What became even clearer was the level of influence bands like The Bats have had on music in their 30-odd years together. Nowhere is this more apparent than in Australia right now. Take Twerps, Songs, Boomgates, Scott & Charlene’s Wedding, New Estate, etc; there’s little question these bands have spent time exploring the Flying Nun label.
The Bats’ singer/songwriter/guitarist Robert Scott reckons he knew they were onto something back in the ‘80s, and he’s gratified that bands today can find stuff in their songs worth referencing, however understated the allusions may be. “I think we realised in the late-‘80s onwards that it was pretty cool, it had a lot of integrity and form and it was carrying on, it had a lot of good momentum,” he says. “There was a lot of bands joining in and doing similar stuff in a way and the crowds kept coming and the reviews kept being good...
“It might be [that] some bands that are listening to you and enjoy the music and then they go off and write their stuff and there’s elements of what we’re doing in the work. It might be subconscious as well, in terms of, y’know, when a band is referencing stuff they’re not necessarily going to be saying ‘Oh we need to change that chord sequence [because] we want to make it sound more like The Bats’. I think it’s more that maybe they enjoy the music and take small elements or even attitude or some kind of meaning from it and then that comes through in the music... It is gratifying and it’s kind of a good indication and validation of what you’re doing being relevant or that people are still listening to it and enjoying it and getting something from it.”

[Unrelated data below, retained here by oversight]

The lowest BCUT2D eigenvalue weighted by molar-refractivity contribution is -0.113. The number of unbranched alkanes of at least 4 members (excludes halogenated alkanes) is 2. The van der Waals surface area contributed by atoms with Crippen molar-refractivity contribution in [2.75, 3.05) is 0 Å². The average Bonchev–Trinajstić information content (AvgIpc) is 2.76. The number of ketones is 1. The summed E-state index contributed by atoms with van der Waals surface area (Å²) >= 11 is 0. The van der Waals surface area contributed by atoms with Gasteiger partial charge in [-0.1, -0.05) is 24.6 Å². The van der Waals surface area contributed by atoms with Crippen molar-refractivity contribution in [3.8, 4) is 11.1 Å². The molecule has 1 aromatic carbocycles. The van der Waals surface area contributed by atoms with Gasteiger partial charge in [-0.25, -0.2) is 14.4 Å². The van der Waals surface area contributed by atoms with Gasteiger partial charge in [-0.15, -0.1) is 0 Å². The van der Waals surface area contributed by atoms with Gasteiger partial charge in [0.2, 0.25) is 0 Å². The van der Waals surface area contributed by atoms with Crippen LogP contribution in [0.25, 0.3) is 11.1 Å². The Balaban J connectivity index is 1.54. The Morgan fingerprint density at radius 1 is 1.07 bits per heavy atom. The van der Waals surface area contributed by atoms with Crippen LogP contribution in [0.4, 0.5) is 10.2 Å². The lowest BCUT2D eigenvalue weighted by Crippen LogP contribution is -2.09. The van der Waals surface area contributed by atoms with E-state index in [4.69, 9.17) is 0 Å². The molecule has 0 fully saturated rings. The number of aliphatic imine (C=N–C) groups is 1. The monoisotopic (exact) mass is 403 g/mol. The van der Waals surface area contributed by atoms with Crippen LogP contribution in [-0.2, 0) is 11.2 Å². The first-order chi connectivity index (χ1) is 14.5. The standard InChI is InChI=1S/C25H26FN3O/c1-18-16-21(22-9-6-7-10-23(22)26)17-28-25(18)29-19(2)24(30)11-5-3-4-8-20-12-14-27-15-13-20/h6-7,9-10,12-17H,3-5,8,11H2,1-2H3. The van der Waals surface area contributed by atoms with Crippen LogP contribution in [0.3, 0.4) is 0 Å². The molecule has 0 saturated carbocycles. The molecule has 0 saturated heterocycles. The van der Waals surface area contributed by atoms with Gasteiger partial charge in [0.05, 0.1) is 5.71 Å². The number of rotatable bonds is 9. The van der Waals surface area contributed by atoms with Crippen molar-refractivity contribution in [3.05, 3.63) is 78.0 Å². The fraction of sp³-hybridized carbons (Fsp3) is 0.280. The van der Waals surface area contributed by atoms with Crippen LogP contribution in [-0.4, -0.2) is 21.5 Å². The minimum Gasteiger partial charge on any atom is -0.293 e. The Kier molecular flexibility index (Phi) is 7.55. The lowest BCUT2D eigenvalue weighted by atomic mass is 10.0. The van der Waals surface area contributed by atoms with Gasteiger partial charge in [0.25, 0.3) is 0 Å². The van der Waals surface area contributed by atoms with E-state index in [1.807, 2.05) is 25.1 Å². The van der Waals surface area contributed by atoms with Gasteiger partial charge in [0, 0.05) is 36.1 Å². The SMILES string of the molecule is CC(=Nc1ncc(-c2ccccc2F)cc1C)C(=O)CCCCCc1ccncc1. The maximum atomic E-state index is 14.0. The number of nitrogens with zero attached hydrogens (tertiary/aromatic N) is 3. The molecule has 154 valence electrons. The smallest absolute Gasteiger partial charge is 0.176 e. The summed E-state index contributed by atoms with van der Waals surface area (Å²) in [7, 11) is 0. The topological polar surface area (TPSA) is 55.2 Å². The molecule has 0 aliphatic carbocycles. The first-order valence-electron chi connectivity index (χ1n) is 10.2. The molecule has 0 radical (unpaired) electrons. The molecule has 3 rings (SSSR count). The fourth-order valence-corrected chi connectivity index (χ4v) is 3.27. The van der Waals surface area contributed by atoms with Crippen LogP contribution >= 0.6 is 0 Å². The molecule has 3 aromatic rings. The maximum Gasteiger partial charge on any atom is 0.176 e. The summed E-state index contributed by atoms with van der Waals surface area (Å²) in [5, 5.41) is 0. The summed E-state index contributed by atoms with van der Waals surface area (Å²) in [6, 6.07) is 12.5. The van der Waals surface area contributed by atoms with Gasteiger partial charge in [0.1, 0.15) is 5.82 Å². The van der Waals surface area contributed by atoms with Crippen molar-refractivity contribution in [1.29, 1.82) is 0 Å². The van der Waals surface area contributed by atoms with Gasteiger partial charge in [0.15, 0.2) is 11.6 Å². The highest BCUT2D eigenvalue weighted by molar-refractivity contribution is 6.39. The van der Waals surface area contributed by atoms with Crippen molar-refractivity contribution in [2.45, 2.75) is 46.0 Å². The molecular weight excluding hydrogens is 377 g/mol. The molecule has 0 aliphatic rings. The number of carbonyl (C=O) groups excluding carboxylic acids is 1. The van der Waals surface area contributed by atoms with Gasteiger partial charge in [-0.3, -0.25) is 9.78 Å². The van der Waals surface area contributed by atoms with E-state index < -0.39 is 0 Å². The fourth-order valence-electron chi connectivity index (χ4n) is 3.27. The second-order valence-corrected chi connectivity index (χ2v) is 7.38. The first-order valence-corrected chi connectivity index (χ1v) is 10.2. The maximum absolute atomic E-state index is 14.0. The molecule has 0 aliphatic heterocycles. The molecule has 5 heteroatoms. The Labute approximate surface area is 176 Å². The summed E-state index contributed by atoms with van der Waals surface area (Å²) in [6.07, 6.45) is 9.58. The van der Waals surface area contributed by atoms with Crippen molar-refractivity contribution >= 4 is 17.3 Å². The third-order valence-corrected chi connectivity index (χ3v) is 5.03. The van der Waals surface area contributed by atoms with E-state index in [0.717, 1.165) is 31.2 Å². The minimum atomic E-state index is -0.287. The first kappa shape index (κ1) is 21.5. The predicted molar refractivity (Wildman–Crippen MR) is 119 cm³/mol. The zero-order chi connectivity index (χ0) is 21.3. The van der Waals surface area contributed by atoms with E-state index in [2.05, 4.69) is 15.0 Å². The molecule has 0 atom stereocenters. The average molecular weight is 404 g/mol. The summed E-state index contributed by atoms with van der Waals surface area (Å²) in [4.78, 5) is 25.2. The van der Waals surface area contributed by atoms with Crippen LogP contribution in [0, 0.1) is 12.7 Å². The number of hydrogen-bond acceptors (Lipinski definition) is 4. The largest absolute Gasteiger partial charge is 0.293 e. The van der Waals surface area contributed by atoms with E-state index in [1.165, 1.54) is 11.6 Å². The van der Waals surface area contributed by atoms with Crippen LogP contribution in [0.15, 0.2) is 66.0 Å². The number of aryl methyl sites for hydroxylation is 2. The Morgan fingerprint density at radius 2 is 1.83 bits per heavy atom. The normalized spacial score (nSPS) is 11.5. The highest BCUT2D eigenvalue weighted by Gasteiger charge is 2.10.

Longevity is a word often associated with The Bats. The band have maintained the same line-up of Scott, guitarist Kaye Woodward, bassist Paul Kean and drummer Malcolm Grant throughout. Scott says the intermittent creative bursts of the band have been crucial to their ongoing collaboration. “We have been around for a long time but we’ve had very big gaps in what we do we won’t play for like four or five months at a time, so that helps,” he says.
The inherent Bats-i-ness of their tunes stems from this strength of membership and hinges largely on the guitar interplay and vocal harmonies of Scott and Woodward. “We don’t analyse it too much,” says Scott of the collaboration. “I’ll come up with my chord sequence and the Kaye will write some kind of pattern over that, whether it’s the lead or a set of chords. It all seems to work out, I think it’s one of those lucky accidents that when we write something it comes out like that.
“Kaye, in some ways, is unconventional in her playing, so that’s a good point of difference in terms of what she chooses to put over top of it. Quite a few of my songs, if a trad rock lead player was to put their stamp on it the songs wouldn’t be nearly as good, so what Kaye and Paul and Malcolm bring to the band is a huge thing in terms of making the songs sound the way they do.”
In terms of writing songs these days, Scott says growth is important to the band – much of the focus is on differentiating their new songs from their older material. When suggested The Guilty Office of 2008 and Free All The Monsters of 2011 could possibly be the best Bats albums, Scott responds: “There’d be nothing worse than putting out records and everyone prefers the older ones and compares them to the older ones and finds them lacking or wanting...
“[It] can be hard because I don’t employ a lot of different tactics,” he says of writing songs these days, “I sort of draw from the same bank of chords, I s’pose. I’ve got a few more techniques and ideas that I’ve picked up over the years but basically the approach is the same... Inspiration is still pretty much the same things: people relationships, how people interact; and also it’s landscape and physical forms around me... Seeing different things or meeting new things for the first time, that can give me ideas. Often it starts from a very small idea and grows from there. I don’t tend to like take a big idea like the meaning of life, I like smaller things.”